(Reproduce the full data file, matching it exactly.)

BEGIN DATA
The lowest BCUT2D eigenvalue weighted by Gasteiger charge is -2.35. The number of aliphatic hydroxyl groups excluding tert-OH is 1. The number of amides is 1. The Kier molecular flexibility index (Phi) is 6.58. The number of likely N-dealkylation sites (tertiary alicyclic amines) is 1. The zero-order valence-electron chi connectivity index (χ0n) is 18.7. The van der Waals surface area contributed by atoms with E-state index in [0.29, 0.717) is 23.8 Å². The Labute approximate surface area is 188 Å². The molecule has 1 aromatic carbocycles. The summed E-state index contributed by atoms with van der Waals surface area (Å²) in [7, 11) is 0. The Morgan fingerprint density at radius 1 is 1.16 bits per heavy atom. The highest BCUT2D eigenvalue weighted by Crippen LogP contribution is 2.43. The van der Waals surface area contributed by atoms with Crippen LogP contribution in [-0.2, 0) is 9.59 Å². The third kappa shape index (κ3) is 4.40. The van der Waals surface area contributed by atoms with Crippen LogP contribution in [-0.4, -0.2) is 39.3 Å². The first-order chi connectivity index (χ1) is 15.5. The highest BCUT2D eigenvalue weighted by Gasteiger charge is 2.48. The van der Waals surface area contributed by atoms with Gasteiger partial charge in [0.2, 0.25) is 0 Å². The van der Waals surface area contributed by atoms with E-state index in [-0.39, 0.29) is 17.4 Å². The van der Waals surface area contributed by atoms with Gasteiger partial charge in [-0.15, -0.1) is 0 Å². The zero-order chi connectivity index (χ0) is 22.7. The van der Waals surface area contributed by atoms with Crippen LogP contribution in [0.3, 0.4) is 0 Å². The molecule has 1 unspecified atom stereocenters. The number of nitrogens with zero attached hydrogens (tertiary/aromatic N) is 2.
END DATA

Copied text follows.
The lowest BCUT2D eigenvalue weighted by Gasteiger charge is -2.35. The number of aliphatic hydroxyl groups excluding tert-OH is 1. The number of amides is 1. The Kier molecular flexibility index (Phi) is 6.58. The number of likely N-dealkylation sites (tertiary alicyclic amines) is 1. The zero-order valence-electron chi connectivity index (χ0n) is 18.7. The van der Waals surface area contributed by atoms with E-state index in [0.29, 0.717) is 23.8 Å². The Labute approximate surface area is 188 Å². The molecule has 1 aromatic carbocycles. The summed E-state index contributed by atoms with van der Waals surface area (Å²) in [7, 11) is 0. The Morgan fingerprint density at radius 1 is 1.16 bits per heavy atom. The highest BCUT2D eigenvalue weighted by Crippen LogP contribution is 2.43. The van der Waals surface area contributed by atoms with Crippen LogP contribution in [-0.2, 0) is 9.59 Å². The third kappa shape index (κ3) is 4.40. The van der Waals surface area contributed by atoms with Crippen LogP contribution in [-0.4, -0.2) is 39.3 Å². The first-order chi connectivity index (χ1) is 15.5. The highest BCUT2D eigenvalue weighted by Gasteiger charge is 2.48. The van der Waals surface area contributed by atoms with Gasteiger partial charge in [0.2, 0.25) is 0 Å². The van der Waals surface area contributed by atoms with E-state index in [-0.39, 0.29) is 17.4 Å². The van der Waals surface area contributed by atoms with Gasteiger partial charge in [-0.15, -0.1) is 0 Å². The zero-order chi connectivity index (χ0) is 22.7. The van der Waals surface area contributed by atoms with Crippen LogP contribution in [0.3, 0.4) is 0 Å². The molecule has 1 unspecified atom stereocenters. The number of nitrogens with zero attached hydrogens (tertiary/aromatic N) is 2.